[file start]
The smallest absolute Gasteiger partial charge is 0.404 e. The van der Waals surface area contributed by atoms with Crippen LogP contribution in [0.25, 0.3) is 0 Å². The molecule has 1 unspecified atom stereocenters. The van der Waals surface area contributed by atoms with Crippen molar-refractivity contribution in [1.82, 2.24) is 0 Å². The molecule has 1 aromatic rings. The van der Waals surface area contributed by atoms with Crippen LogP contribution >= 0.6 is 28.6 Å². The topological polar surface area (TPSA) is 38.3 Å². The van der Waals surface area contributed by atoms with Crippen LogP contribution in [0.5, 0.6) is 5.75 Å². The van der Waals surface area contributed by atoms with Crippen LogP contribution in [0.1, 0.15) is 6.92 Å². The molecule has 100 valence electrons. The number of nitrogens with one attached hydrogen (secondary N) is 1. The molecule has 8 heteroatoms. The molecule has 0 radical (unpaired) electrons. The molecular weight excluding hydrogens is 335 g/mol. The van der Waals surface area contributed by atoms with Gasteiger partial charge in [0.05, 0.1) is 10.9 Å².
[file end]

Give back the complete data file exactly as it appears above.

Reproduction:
The smallest absolute Gasteiger partial charge is 0.404 e. The van der Waals surface area contributed by atoms with Crippen LogP contribution in [0.25, 0.3) is 0 Å². The molecule has 1 unspecified atom stereocenters. The van der Waals surface area contributed by atoms with Crippen molar-refractivity contribution in [1.82, 2.24) is 0 Å². The molecule has 1 aromatic rings. The van der Waals surface area contributed by atoms with Crippen LogP contribution >= 0.6 is 28.6 Å². The topological polar surface area (TPSA) is 38.3 Å². The van der Waals surface area contributed by atoms with Crippen LogP contribution in [0.5, 0.6) is 5.75 Å². The van der Waals surface area contributed by atoms with Crippen LogP contribution in [0.1, 0.15) is 6.92 Å². The molecule has 100 valence electrons. The number of nitrogens with one attached hydrogen (secondary N) is 1. The molecule has 8 heteroatoms. The molecule has 0 radical (unpaired) electrons. The molecular weight excluding hydrogens is 335 g/mol. The van der Waals surface area contributed by atoms with Gasteiger partial charge in [0.05, 0.1) is 10.9 Å².